New Court Ruling Finds Florida Violates Rights of Children with Disabilities
Commentary by Jubilee Executive Director Steve Keener
“Like a prison.” I’ve known people who lived in institutions, and that’s how they described it. It’s been 51 years since Geraldo Rivera exposed the horrors of New York’s Willowbrook institution on national television, 33 years since the Americans with Disabilities Act was signed into law, and 24 years since the Supreme Court said in its landmark decision in Olmstead v. L.C. that segregation of people with disabilities in institutions is unlawful.
Yet just this summer a federal Judge in Florida ruled that Florida continues to illegally institutionalize children with complex medical needs. Why is this still happening in 2023?
Florida’s rationalizations to the court echo decades past. The state argued that people with severe disabilities are “too fragile” to live outside of institutions, or their disabilities are so severe that they would derive no benefit from living in the community. The court disagreed and ruled that community-based services must be offered. The court’s ruling matches what we know from data and from daily experience here at Jubilee. People with disabilities do better in every way when living in their own homes and participating in their communities—and their communities benefit from their presence, too.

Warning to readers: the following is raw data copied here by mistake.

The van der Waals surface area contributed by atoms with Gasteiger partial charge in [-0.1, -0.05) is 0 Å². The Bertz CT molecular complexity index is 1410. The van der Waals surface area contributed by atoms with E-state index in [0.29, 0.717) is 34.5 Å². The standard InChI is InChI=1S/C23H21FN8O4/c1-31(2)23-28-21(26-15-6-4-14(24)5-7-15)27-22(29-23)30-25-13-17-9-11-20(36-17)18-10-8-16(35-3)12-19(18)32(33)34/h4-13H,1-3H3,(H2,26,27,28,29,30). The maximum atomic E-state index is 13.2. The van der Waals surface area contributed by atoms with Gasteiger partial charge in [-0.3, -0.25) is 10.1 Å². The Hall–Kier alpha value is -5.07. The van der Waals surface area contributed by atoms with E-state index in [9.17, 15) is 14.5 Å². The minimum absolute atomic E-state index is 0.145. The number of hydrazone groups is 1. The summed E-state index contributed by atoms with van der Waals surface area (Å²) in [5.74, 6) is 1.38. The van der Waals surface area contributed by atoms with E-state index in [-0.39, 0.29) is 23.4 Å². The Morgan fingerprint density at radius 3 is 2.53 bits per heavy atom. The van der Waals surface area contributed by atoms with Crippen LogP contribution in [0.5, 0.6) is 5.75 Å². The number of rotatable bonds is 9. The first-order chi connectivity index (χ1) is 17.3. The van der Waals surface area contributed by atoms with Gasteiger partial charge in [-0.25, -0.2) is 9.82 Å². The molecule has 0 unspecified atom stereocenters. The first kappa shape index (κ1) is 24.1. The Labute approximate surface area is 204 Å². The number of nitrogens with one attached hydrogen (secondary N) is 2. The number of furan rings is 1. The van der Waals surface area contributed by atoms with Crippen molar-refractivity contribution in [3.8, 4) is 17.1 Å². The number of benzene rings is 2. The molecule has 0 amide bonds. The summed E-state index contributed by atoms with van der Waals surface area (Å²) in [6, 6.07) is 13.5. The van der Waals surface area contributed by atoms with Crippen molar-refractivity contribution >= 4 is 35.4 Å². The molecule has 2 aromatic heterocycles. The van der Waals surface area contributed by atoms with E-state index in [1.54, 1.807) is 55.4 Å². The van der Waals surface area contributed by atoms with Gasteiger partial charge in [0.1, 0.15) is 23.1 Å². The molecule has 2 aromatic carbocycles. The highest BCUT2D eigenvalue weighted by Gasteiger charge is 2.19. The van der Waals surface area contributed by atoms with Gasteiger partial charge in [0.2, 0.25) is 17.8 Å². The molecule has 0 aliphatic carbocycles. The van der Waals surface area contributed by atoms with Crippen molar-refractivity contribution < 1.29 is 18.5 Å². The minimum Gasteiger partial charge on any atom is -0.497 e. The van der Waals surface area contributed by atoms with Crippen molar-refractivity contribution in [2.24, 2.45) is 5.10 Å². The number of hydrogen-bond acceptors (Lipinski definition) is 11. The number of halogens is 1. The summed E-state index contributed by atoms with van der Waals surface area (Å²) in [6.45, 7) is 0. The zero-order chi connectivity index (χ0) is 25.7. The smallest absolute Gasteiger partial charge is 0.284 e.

Jubilee Association of Maryland was founded 45 years ago as an alternative to institutionalization. What we do daily at Jubilee is the bodily realization of human rights. It’s keys to your own apartment, support with making one’s own dinner, and gathering with friends. These things are not stopped by the need for wheelchair lifts. Life’s daily pleasures are not prevented by special diets, anxiety, communication challenges, or even occasional seizures. We walk and roll through life together with the support of skilled direct support staff and nurses—all committed to this vision for a community where everyone belongs and makes their own choices.
At the same time, I challenge each of us to recognize that the fight against institutionalization does not end with the move to community-based services. Institutionalization also exists in mindsets that limit people’s choices just because of disability.
“You know you’re not living in an institution when you can get up at 2:00 a.m. and make yourself a burrito,” quips Melanie Moore, Jubilee’s Learning and Development Manager. It sounds silly, but it’s an accurate test of freedom and choice that comes from living as an independent adult. What will your independence allow you to do today? What will you do to protect others’ rights to their independent, joy-filled lives?